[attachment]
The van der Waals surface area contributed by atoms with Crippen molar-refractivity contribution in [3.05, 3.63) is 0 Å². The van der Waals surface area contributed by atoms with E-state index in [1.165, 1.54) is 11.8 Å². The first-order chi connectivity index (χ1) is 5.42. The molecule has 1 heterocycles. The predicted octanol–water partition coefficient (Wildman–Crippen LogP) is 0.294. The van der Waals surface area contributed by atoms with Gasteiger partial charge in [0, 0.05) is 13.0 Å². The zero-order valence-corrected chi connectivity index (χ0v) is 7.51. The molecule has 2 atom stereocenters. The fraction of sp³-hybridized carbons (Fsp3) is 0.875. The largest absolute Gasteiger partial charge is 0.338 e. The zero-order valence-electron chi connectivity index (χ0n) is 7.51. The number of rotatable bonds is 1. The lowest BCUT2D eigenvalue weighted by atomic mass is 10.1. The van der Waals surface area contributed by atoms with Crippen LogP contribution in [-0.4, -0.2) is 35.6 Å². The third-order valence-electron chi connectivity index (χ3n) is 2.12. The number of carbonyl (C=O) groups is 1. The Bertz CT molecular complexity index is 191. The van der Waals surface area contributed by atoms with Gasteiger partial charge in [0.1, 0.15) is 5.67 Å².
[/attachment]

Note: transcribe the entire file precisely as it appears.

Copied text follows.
The van der Waals surface area contributed by atoms with Crippen molar-refractivity contribution in [3.05, 3.63) is 0 Å². The van der Waals surface area contributed by atoms with E-state index in [1.165, 1.54) is 11.8 Å². The first-order chi connectivity index (χ1) is 5.42. The molecule has 1 heterocycles. The predicted octanol–water partition coefficient (Wildman–Crippen LogP) is 0.294. The van der Waals surface area contributed by atoms with Gasteiger partial charge in [0, 0.05) is 13.0 Å². The zero-order valence-corrected chi connectivity index (χ0v) is 7.51. The molecule has 2 atom stereocenters. The fraction of sp³-hybridized carbons (Fsp3) is 0.875. The largest absolute Gasteiger partial charge is 0.338 e. The zero-order valence-electron chi connectivity index (χ0n) is 7.51. The number of rotatable bonds is 1. The lowest BCUT2D eigenvalue weighted by atomic mass is 10.1. The van der Waals surface area contributed by atoms with Crippen LogP contribution in [-0.4, -0.2) is 35.6 Å². The third-order valence-electron chi connectivity index (χ3n) is 2.12. The number of carbonyl (C=O) groups is 1. The Bertz CT molecular complexity index is 191. The van der Waals surface area contributed by atoms with Gasteiger partial charge in [0.1, 0.15) is 5.67 Å².